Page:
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Hasil cari dari kata atau frase: Jam (0.01328 detik)
Found 5 items, similar to Jam.
English → Indonesian (quick) Definition: jam asak, berasak-asak, cepit, kemacetan lalu lintas, selai
Indonesian → English (Kamus Landak) Definition: jam hour
Indonesian → English (quick) Definition: jam clock, hour, o'clock
English → English (WordNet) Definition: jam jam v 1: press tightly together or cram; “The crowd packed the auditorium” [syn: throng, mob, pack, pile] 2: push down forcibly; “The driver jammed the brake pedal to the floor” 3: crush or bruise; “jam a toe” [syn: crush] 4: interfere with or prevent the reception of signals; “Jam the Voice of America”; “block the signals emitted by this station” [syn: block] 5: get stuck and immobilized; “the mechanism jammed” 6: crowd or pack to capacity; “the theater was jampacked” [syn: jampack, ram, chock up, cram, wad] 7: block passage through; “obstruct the path” [syn: obstruct, obturate, impede, occlude, block, close up] [ant: free] [also: jamming, jammed] jam n 1: preserve of crushed fruit 2: informal terms for a difficult situation; “he got into a terrible fix”; “he made a muddle of his marriage” [syn: fix, hole, mess, muddle, pickle, kettle of fish] 3: a dense crowd of people [syn: crush, press] 4: deliberate radiation or reflection of electromagnetic energy for the purpose of disrupting enemy use of electronic devices or systems [syn: jamming, electronic jamming] [also: jamming, jammed]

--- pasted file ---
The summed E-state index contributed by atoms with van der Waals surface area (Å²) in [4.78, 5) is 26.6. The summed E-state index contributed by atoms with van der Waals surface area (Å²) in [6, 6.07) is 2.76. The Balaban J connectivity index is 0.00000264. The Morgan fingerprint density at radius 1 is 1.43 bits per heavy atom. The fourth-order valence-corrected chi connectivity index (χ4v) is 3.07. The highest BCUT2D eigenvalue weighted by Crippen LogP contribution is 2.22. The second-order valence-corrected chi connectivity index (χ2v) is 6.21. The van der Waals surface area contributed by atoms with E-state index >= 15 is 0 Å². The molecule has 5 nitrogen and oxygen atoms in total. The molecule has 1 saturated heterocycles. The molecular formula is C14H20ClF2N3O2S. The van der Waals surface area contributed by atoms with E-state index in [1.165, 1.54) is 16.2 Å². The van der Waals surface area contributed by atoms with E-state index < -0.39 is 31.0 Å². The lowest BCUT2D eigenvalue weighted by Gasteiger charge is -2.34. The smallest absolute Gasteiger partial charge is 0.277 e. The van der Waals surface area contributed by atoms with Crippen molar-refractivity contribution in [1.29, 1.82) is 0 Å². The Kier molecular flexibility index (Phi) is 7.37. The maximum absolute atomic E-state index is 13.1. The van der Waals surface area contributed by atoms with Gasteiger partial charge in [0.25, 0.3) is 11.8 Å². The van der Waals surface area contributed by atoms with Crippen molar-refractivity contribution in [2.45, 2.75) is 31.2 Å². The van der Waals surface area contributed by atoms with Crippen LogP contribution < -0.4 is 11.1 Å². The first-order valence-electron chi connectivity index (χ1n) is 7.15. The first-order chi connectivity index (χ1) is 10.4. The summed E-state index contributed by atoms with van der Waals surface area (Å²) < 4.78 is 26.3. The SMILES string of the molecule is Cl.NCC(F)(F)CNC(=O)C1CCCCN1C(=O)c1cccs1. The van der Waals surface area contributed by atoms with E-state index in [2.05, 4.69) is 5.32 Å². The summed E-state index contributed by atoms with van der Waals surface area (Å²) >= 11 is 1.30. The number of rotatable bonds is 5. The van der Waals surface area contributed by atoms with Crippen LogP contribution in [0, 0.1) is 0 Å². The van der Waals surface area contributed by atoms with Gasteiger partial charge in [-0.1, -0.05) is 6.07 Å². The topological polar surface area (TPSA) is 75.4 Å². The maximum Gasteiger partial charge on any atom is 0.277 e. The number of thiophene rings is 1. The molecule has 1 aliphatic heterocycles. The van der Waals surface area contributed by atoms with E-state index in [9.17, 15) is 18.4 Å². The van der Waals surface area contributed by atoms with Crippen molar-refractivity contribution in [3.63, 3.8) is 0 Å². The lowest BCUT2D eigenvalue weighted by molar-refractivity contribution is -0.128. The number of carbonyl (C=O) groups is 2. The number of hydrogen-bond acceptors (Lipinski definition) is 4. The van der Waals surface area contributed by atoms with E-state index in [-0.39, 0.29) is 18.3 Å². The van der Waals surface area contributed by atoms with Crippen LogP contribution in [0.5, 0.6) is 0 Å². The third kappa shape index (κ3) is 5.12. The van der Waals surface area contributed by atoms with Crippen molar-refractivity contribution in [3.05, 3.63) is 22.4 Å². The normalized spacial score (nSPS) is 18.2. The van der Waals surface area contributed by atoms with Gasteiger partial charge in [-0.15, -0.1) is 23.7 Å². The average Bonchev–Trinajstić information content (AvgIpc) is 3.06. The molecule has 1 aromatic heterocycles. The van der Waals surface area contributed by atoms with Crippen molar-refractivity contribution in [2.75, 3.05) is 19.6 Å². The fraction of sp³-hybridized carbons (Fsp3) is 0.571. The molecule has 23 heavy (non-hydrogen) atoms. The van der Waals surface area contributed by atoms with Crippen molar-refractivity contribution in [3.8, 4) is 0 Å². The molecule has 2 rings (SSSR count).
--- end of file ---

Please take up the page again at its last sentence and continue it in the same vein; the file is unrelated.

English → English (gcide) Definition: Jam Jam \Jam\, v. i. 2. To become stuck so as not to function; as, the copier jammed again. [PJC] 2. (Music) To play an instrument in a jam session. [PJC] 3. To crowd together; -- usually used with together or in; as, fifty people jammed into a conference room designed for twenty. [PJC] Jam \Jam\, n. 1. A mass of people or objects crowded together; also, the pressure from a crowd; a crush; as, a jam in a street; a jam of logs in a river. [1913 Webster] 2. An injury caused by jamming. [Colloq.] [1913 Webster] 3. A difficult situation; as, he got himself into a jam. [informal] [PJC] Jam \Jam\ (j[a^]m), n. [Per. or Hind. j[=a]mah garment, robe.] A kind of frock for children. [1913 Webster] Jam \Jam\, n. (Mining) See Jamb. [1913 Webster] Jam \Jam\, v. t. [imp. & p. p. Jammed (j[a^]md); p. pr. & vb. n. Jamming.] [Either fr. jamb, as if squeezed between jambs, or more likely from the same source as champ See Champ.] [1913 Webster] 1. To press into a close or tight position; to crowd; to squeeze; to wedge in; to cram; as, rock fans jammed the theater for the concert. [1913 Webster] The ship . . . jammed in between two rocks. --De Foe. [1913 Webster] 2. To crush or bruise; as, to jam a finger in the crack of a door. [Colloq.] [1913 Webster] 3. (Naut.) To bring (a vessel) so close to the wind that half her upper sails are laid aback. --W. C. Russell. [1913 Webster] 4. To block or obstruct by packing too much (people or objects) into; as, shoppers jammed the aisles during the fire sale. [PJC] 5. (Radio) To interfere with (a radio signal) by sending other signals of the same or nearby frequency; as, the Soviets jammed Radio Free Europe broadcasts for years during the cold war. [PJC] 6. To cause to become nonfunctional by putting something in that blocks the movement of a part or parts; as, he jammed the drawer by putting in too many loose papers; he jammed the lock by trying to pick it. [PJC] Jam \Jam\, n. [Prob. fr. jam, v.; but cf. also Ar. jamad ice, jelly, j[=a]mid congealed, jamd congelation, ice.] A preserve of fruit boiled with sugar and water; also called jelly; as, raspberry jam; currant jam; grape jam. [1913 Webster] Jam nut. See Check nut, under Check. Jam weld (Forging), a butt weld. See under Butt. [1913 Webster]


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